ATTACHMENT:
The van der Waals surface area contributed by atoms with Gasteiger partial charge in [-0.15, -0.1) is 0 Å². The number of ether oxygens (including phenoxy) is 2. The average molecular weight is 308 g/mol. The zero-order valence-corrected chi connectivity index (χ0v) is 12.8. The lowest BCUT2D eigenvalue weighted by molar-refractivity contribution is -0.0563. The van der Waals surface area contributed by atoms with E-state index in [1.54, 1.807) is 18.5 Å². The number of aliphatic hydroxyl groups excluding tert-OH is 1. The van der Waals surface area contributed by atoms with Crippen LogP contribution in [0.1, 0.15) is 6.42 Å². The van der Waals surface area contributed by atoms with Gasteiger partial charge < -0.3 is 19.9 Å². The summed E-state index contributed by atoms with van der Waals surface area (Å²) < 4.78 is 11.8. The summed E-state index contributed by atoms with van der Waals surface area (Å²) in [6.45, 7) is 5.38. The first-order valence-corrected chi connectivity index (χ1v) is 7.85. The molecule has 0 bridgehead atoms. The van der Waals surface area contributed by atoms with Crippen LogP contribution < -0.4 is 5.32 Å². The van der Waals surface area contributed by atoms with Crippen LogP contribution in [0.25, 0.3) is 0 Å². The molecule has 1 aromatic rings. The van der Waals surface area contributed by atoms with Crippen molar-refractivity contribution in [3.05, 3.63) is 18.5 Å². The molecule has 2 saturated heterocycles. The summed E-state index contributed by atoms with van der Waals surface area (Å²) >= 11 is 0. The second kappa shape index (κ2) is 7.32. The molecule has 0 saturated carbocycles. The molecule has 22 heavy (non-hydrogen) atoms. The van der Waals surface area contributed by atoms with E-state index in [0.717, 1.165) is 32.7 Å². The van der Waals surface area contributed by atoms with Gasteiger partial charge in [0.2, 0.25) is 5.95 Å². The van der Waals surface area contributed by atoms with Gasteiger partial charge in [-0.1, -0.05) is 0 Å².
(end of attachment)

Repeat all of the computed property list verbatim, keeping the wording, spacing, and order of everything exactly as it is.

The van der Waals surface area contributed by atoms with Gasteiger partial charge in [-0.15, -0.1) is 0 Å². The number of ether oxygens (including phenoxy) is 2. The average molecular weight is 308 g/mol. The zero-order valence-corrected chi connectivity index (χ0v) is 12.8. The lowest BCUT2D eigenvalue weighted by molar-refractivity contribution is -0.0563. The van der Waals surface area contributed by atoms with E-state index in [1.54, 1.807) is 18.5 Å². The number of aliphatic hydroxyl groups excluding tert-OH is 1. The van der Waals surface area contributed by atoms with Crippen LogP contribution in [0.1, 0.15) is 6.42 Å². The van der Waals surface area contributed by atoms with Gasteiger partial charge < -0.3 is 19.9 Å². The summed E-state index contributed by atoms with van der Waals surface area (Å²) < 4.78 is 11.8. The summed E-state index contributed by atoms with van der Waals surface area (Å²) in [6.45, 7) is 5.38. The first-order valence-corrected chi connectivity index (χ1v) is 7.85. The molecule has 0 bridgehead atoms. The van der Waals surface area contributed by atoms with Crippen LogP contribution < -0.4 is 5.32 Å². The van der Waals surface area contributed by atoms with Crippen LogP contribution in [0.25, 0.3) is 0 Å². The molecule has 1 aromatic rings. The van der Waals surface area contributed by atoms with Crippen molar-refractivity contribution in [3.05, 3.63) is 18.5 Å². The molecule has 2 saturated heterocycles. The summed E-state index contributed by atoms with van der Waals surface area (Å²) >= 11 is 0. The second kappa shape index (κ2) is 7.32. The molecule has 0 saturated carbocycles. The molecule has 22 heavy (non-hydrogen) atoms. The van der Waals surface area contributed by atoms with E-state index in [0.717, 1.165) is 32.7 Å². The van der Waals surface area contributed by atoms with Gasteiger partial charge in [0.2, 0.25) is 5.95 Å². The van der Waals surface area contributed by atoms with Gasteiger partial charge in [-0.1, -0.05) is 0 Å².